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Strokes, heart attacks haven't gone away since COVID-19; neither should you

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Strokes, heart attacks haven't gone away since COVID-19; neither should you

NEW ORLEANS -- As we enter the month of May and into our eighth week under stay home restrictions, emergency teams across LCMC Health want to raise awareness for the importance of timely treatment for patients having a stroke or heart attack.

May is Stroke Awareness Month, and it's a good reminder to us all that the best thing you can do for yourself if you're having a stroke is to seek care and to do it fast, says Dr. Sheryl Martin-Schild, Medical Director of Neurology & Stroke for Touro Infirmary and New Orleans East Hospital.

We have treatments for stroke that reduce the chance of disability and dependency, but these treatments are time-sensitive and become less effective with each minute of delay, says Dr. Sheryl Martin-Schild.

Time is the most important thing when it comes to stroke recovery. Immediate treatment may minimize the long-term effects of a stroke and even prevent death.

Each year in the United States, there are more than 800,000 strokes. Stroke is a leading cause of death in the country and causes more serious long-term disabilities than any other disease.

Strokes have not gone away during the coronavirus pandemic, yet we're seeing a sharp decline in patients visiting the hospital to receive care due to worries and fears created by the COVID-19 pandemic rather than fewer of these events occurring.

Know the signs.

Use the letters in "F.A.S.T." to spot stroke signs and know when to call 9-1-1.

Face Drooping

Does one side of the face droop or is it numb? Ask the person to smile. Is the person's smile uneven or lopsided?

Arm Weakness

Is one arm weak or numb? Ask the person to raise both arms. Does one arm drift downward?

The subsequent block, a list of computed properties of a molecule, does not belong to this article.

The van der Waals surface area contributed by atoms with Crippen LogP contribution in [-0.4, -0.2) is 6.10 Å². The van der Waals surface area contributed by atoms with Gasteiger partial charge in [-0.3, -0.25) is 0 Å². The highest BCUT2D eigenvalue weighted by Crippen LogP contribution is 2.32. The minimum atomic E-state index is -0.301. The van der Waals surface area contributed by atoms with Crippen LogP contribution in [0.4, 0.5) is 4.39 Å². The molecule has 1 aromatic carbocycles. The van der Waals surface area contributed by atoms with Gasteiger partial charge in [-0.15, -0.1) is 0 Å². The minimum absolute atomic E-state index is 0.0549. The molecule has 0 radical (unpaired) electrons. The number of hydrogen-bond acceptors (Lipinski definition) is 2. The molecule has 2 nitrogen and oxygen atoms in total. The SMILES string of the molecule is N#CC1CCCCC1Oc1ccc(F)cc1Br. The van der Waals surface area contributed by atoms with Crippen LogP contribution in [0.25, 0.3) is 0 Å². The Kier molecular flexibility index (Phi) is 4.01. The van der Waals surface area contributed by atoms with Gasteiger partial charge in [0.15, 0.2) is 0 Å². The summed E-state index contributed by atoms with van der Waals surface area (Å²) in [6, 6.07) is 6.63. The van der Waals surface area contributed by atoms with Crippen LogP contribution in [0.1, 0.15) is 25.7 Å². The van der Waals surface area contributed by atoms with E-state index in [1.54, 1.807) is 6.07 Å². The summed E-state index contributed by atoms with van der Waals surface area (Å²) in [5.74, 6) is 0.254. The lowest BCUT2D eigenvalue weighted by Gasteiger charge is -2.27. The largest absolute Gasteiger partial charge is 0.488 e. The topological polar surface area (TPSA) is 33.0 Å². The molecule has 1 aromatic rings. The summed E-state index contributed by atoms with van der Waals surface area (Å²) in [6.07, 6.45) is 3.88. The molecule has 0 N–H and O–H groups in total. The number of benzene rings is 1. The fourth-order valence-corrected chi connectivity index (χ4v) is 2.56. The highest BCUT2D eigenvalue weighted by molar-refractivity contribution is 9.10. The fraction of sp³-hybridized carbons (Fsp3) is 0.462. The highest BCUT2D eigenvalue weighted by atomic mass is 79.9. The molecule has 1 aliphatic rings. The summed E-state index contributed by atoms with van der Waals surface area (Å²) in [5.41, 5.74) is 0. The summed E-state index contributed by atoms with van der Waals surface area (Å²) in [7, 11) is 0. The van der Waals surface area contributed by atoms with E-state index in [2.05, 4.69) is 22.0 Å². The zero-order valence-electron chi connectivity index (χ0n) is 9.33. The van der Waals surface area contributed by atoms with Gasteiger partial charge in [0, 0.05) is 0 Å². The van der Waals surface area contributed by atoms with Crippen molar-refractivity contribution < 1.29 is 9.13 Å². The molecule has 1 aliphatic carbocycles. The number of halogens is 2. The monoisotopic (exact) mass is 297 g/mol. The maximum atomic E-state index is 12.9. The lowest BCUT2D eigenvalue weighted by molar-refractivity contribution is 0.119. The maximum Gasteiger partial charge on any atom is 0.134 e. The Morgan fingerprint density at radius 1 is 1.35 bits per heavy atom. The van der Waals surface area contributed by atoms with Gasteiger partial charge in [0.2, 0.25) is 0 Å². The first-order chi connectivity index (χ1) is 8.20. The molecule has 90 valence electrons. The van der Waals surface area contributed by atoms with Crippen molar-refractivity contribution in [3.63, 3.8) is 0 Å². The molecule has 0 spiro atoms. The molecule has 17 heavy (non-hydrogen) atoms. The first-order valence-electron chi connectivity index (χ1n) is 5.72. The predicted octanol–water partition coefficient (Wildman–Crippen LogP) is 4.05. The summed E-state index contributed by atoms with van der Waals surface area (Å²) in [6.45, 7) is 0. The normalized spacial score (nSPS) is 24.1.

Is speech slurred? Is the person unable to speak or hard to understand? Ask the person to repeat a simple sentence.

Time to Call 9-1-1

If the person shows any of these symptoms, even if the symptoms go away, call 9-1-1 and get them to the hospital immediately.


What we're doing to keep you safe in the ER:

At LCMC Health, we're committed to giving you that little something extra. In that regard, we want you to know that we're doing that little bit extra to ensure our hospitals are safe places should you need emergency care.

In addition to active visitor restrictions, social distancing, masking, and temperature checks are performed for all patients, visitors, and staff across the LCMC Health System.

In conjunction with our standard cleaning and sanitation processes, we’re increasing our efforts on high touchpoints and common areas.

All providers and employees are subjected to daily temperature checks and adhere to our universal masking and strict hand hygiene guidelines. Any healthcare worker who comes near patients has appropriate personal protective equipment and follows guidelines for usage and disposal to ensure patient safety.

Any patients with infectious diseases, including COVID-19, remain in isolated units in a separate area of our hospitals to prevent the spread of infection.

We have active visitor restrictions in place for our Adult and Pediatric services. Read more about our current visitor restrictions here.

Dr. Martin-Schild’s advice is direct, “Do not compromise your forever function due to fears of being in the hospital. Our emergency services are prepared to respond to your call and our hospitals are prepared to rapidly provide the care you need. Every minute matters.”

Click here to learn more about the safety measures in place at LCMC Health's facilities and clinics, including emergency rooms.